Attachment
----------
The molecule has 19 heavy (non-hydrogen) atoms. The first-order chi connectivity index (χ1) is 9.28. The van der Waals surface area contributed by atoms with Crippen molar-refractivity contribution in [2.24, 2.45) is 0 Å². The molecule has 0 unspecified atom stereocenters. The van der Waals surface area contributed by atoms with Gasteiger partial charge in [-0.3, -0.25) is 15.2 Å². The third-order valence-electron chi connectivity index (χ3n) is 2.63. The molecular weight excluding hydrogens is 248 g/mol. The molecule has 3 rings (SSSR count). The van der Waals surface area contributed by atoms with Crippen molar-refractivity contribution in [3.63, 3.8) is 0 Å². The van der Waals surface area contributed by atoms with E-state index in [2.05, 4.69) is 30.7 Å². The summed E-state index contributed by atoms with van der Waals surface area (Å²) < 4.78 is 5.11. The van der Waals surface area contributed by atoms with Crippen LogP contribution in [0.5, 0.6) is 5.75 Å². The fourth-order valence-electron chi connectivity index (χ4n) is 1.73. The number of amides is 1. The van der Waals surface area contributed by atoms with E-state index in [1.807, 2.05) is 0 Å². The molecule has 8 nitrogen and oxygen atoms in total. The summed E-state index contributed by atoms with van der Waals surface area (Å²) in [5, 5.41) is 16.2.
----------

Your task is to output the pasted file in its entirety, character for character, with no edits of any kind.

The molecule has 19 heavy (non-hydrogen) atoms. The first-order chi connectivity index (χ1) is 9.28. The van der Waals surface area contributed by atoms with Crippen molar-refractivity contribution in [2.24, 2.45) is 0 Å². The molecule has 0 unspecified atom stereocenters. The van der Waals surface area contributed by atoms with Gasteiger partial charge in [-0.3, -0.25) is 15.2 Å². The third-order valence-electron chi connectivity index (χ3n) is 2.63. The molecular weight excluding hydrogens is 248 g/mol. The molecule has 3 rings (SSSR count). The van der Waals surface area contributed by atoms with Crippen molar-refractivity contribution in [3.63, 3.8) is 0 Å². The van der Waals surface area contributed by atoms with E-state index in [2.05, 4.69) is 30.7 Å². The summed E-state index contributed by atoms with van der Waals surface area (Å²) < 4.78 is 5.11. The van der Waals surface area contributed by atoms with Crippen LogP contribution in [0.5, 0.6) is 5.75 Å². The fourth-order valence-electron chi connectivity index (χ4n) is 1.73. The number of amides is 1. The van der Waals surface area contributed by atoms with E-state index in [1.807, 2.05) is 0 Å². The molecule has 8 nitrogen and oxygen atoms in total. The summed E-state index contributed by atoms with van der Waals surface area (Å²) in [5, 5.41) is 16.2.